Monday, May 30, 2011

Bottlecraft - Now Open

I noted a new craft beer store, Bottlecraft, earlier in the month.  I predicted the Little Italy beer store and tasting room's opening would not make its May target when I looked inside the space.  In mid-May the space still looked rough and far from being in condition to sell beer.  I was proved wrong, and Bottlecraft is now open, although its website says there is still work being done and hours may be sporadic for a few weeks.  Its grand opening is June 18, 2011.  I have not been there yet, but plan to stop by soon. 

Saturday, May 21, 2011

Ocean Beach Pizza Port - 1st Birthday Party

This weekend is the first birthday party for the Ocean Beach Pizza Port.  The party kicks off Saturday morning at 11:00, and goes all day.  There will be a special anniversary ale along with other Port beers, including the funny sounding double IPA Cho-Saiko, which I mistakenly avoided for too long because, with the name, I thought it was some kind of Kirin-style rice beer. 

Friday, May 20, 2011

The Bruery's Crossroad Decision

Stone Brewing dropped an expansion bomb yesterday, and today The Bruery addressed its exponential growth.  I received the email below (reprinted in its entirety) this afternoon:
To all the loyal fans and retailers of our beer,

As we approach our 3rd anniversary, it's incredible to look back at the journey of these last few years. Our growth has been of a magnitude that we never could have imagined when brewing our first 15-barrel batch. As you might already know, we've been operating at capacity for over the last year and a half; a near doubling of capacity in January of this year has been a mere drop in the bucket. We've reached a fork in the road. One path is to open a much larger brewery that would satisfy demand over the long term, and accumulate millions in debt and bring on outside investors to get to that point. The other path is renewal of our original vision: a small, family-owned business making some of the most interesting, highest-quality specialty beers available in the market in our own unique way. After much debate, research and soul-searching, we've chosen the latter path – but on a grander scale.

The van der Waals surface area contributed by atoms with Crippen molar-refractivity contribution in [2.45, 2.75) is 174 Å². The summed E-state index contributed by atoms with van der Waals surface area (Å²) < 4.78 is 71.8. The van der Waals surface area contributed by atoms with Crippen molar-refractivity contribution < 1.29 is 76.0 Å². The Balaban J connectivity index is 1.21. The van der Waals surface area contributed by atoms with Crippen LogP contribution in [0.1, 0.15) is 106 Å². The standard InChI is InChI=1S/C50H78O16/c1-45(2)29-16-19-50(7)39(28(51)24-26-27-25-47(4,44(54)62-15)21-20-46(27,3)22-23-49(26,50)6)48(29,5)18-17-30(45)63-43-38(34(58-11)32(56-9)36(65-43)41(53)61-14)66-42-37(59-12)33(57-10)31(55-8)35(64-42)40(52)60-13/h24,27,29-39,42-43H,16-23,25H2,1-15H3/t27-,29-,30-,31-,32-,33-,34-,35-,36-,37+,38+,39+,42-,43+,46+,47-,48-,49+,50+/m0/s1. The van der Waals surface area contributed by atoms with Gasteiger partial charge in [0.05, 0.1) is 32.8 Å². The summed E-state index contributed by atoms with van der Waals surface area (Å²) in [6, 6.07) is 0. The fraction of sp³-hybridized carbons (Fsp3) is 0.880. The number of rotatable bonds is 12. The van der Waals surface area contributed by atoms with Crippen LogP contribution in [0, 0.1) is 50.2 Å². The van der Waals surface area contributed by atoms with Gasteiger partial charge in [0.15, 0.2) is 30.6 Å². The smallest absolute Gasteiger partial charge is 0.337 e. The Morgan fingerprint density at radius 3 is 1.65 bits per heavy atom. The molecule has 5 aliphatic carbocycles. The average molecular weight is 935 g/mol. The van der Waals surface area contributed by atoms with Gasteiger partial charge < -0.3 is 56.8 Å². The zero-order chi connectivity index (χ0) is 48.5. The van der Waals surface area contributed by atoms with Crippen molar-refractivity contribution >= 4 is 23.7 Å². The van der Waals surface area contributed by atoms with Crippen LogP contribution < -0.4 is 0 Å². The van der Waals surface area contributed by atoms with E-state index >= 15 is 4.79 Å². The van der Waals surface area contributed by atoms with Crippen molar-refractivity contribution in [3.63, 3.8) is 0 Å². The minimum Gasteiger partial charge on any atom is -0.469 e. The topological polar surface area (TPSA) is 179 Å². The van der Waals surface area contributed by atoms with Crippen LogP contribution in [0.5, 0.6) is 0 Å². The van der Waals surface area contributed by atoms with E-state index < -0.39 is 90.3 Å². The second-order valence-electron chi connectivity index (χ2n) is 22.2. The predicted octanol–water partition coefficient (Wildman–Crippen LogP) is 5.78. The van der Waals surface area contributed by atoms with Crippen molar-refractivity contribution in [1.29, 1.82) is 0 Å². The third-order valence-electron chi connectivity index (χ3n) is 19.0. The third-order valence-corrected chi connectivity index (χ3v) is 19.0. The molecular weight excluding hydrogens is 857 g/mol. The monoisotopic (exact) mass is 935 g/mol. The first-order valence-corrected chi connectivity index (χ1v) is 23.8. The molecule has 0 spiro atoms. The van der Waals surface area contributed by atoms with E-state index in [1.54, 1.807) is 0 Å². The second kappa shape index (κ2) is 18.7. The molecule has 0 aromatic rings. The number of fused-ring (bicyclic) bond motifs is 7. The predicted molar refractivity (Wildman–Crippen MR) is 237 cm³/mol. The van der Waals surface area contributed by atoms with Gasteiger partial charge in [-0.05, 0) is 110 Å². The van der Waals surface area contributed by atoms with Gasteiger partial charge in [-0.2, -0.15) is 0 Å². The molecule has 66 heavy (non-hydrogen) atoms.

We have just leased a temperature controlled warehouse space that we will be filling with thousands of oak barrels, allowing us to create some of our favorite beers such as Oude Tart, Melange #3, and a variety of other delicious and innovative beers. We're extremely excited for this cellar expansion both because it will allow our creativity to shine and because it will help us get our favorite beers into more glasses in more cities. Since day one at The Bruery, we've been making barrel aged ales with an eventual goal to fill shelves with these complex and full-bodied beers. Until now, we have only been able to do this on a limited basis, primarily reaching only those in our Reserve Society. This new investment will allow us to brew more, distribute more and get more specialty beer into the marketplace.

With this change, we have had to make room in our brewing schedule to brew the beers that we'll be barrel aging. Unfortunately, Orchard White is the victim. While we have great love for Orchard White, we feel there are many great witbiers available and believe our limited resources are best spent elsewhere. Further, Rugbrød will now only be available in the fall and winter, with Hottenroth taking it's place in the spring and summer beginning in 2012.

As a company focused on quality over quantity, and founded on the basic fact that making beer is fun, we're excited to continue brewing up our dream. We won't be putting down our mash paddles in place of mechanized processes, we won't be switching our khaki shorts for navy-blue suits and most importantly, we won't be sacrificing our original vision for any reason whatsoever. Simply said, we are growing at our own pace.

Thank you all for the support these past three years. It's your love of style-bending beers that have helped us, and breweries like us, to grow and will keep us growing in the years to come. If you can make it, we'd love to see you at our 3rd Anniversary Beer Festival on May 29th to help us celebrate our future!

Your Friends at The Bruery
I applaud The Bruery for its decision to stick to its roots and culture by focusing on quality rather than quantity.  It has a reputation for its barrel-aged beers, and hopefully the leased storage space for aging beers means a wider distribution for its creative beers.  The Bruery will eventually make the leap to larger production.   There is no sense in rushing, as The Bruery can grow without comprising its values, after all The Bruery is just celebrating its third anniversary.